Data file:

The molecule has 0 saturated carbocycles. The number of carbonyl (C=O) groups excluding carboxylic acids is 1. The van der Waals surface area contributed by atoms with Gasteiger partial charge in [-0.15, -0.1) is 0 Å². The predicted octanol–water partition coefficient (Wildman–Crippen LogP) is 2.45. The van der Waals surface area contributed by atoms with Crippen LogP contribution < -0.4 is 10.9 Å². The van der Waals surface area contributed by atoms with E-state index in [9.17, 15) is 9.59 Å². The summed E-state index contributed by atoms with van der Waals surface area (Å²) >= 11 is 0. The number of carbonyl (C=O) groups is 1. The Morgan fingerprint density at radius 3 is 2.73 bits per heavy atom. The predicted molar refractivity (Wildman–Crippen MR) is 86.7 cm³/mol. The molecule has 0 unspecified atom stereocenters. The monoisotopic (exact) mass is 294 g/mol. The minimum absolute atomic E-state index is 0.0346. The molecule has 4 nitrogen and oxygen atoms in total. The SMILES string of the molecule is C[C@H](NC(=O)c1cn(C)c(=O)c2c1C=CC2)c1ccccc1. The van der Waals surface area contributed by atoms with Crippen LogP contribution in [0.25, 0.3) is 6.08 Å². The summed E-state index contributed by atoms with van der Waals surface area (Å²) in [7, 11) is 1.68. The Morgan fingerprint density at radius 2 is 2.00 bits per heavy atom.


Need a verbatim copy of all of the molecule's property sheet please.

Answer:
The molecule has 0 saturated carbocycles. The number of carbonyl (C=O) groups excluding carboxylic acids is 1. The van der Waals surface area contributed by atoms with Gasteiger partial charge in [-0.15, -0.1) is 0 Å². The predicted octanol–water partition coefficient (Wildman–Crippen LogP) is 2.45. The van der Waals surface area contributed by atoms with Crippen LogP contribution < -0.4 is 10.9 Å². The van der Waals surface area contributed by atoms with E-state index in [9.17, 15) is 9.59 Å². The summed E-state index contributed by atoms with van der Waals surface area (Å²) >= 11 is 0. The number of carbonyl (C=O) groups is 1. The Morgan fingerprint density at radius 3 is 2.73 bits per heavy atom. The predicted molar refractivity (Wildman–Crippen MR) is 86.7 cm³/mol. The molecule has 0 unspecified atom stereocenters. The monoisotopic (exact) mass is 294 g/mol. The minimum absolute atomic E-state index is 0.0346. The molecule has 4 nitrogen and oxygen atoms in total. The SMILES string of the molecule is C[C@H](NC(=O)c1cn(C)c(=O)c2c1C=CC2)c1ccccc1. The van der Waals surface area contributed by atoms with Crippen LogP contribution in [0.25, 0.3) is 6.08 Å². The summed E-state index contributed by atoms with van der Waals surface area (Å²) in [7, 11) is 1.68. The Morgan fingerprint density at radius 2 is 2.00 bits per heavy atom.